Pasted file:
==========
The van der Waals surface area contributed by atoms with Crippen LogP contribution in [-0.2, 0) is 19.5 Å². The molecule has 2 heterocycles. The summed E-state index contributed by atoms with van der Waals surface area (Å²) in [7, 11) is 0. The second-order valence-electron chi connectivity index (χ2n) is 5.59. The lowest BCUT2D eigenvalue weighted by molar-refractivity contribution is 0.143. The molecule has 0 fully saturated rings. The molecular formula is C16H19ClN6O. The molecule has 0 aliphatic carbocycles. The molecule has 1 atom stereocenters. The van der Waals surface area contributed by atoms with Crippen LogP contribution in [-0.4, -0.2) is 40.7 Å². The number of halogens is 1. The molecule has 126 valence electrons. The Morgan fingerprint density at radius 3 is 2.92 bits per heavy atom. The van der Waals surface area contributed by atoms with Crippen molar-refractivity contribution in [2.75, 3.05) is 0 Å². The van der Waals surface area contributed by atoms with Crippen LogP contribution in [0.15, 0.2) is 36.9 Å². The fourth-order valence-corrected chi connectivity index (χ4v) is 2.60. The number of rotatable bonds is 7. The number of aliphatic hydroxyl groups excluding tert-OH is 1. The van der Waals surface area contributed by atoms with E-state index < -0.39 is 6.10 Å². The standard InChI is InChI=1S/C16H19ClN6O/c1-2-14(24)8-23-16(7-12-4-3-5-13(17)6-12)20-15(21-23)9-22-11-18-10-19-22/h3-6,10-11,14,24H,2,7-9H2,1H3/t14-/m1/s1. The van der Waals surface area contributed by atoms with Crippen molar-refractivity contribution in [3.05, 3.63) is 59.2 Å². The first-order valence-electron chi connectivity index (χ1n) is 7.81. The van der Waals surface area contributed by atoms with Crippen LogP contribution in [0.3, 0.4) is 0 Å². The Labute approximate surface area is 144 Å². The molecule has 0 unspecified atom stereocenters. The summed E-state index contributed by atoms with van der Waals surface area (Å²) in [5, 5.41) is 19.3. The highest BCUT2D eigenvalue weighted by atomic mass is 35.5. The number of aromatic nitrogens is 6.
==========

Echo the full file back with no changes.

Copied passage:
The van der Waals surface area contributed by atoms with Crippen LogP contribution in [-0.2, 0) is 19.5 Å². The molecule has 2 heterocycles. The summed E-state index contributed by atoms with van der Waals surface area (Å²) in [7, 11) is 0. The second-order valence-electron chi connectivity index (χ2n) is 5.59. The lowest BCUT2D eigenvalue weighted by molar-refractivity contribution is 0.143. The molecule has 0 fully saturated rings. The molecular formula is C16H19ClN6O. The molecule has 0 aliphatic carbocycles. The molecule has 1 atom stereocenters. The van der Waals surface area contributed by atoms with Crippen LogP contribution in [-0.4, -0.2) is 40.7 Å². The number of halogens is 1. The molecule has 126 valence electrons. The Morgan fingerprint density at radius 3 is 2.92 bits per heavy atom. The van der Waals surface area contributed by atoms with Crippen molar-refractivity contribution in [2.75, 3.05) is 0 Å². The van der Waals surface area contributed by atoms with Crippen LogP contribution in [0.15, 0.2) is 36.9 Å². The fourth-order valence-corrected chi connectivity index (χ4v) is 2.60. The number of rotatable bonds is 7. The number of aliphatic hydroxyl groups excluding tert-OH is 1. The van der Waals surface area contributed by atoms with E-state index < -0.39 is 6.10 Å². The standard InChI is InChI=1S/C16H19ClN6O/c1-2-14(24)8-23-16(7-12-4-3-5-13(17)6-12)20-15(21-23)9-22-11-18-10-19-22/h3-6,10-11,14,24H,2,7-9H2,1H3/t14-/m1/s1. The van der Waals surface area contributed by atoms with Crippen molar-refractivity contribution in [3.05, 3.63) is 59.2 Å². The first-order valence-electron chi connectivity index (χ1n) is 7.81. The van der Waals surface area contributed by atoms with Crippen LogP contribution in [0.3, 0.4) is 0 Å². The Labute approximate surface area is 144 Å². The molecule has 0 unspecified atom stereocenters. The summed E-state index contributed by atoms with van der Waals surface area (Å²) in [5, 5.41) is 19.3. The highest BCUT2D eigenvalue weighted by atomic mass is 35.5. The number of aromatic nitrogens is 6.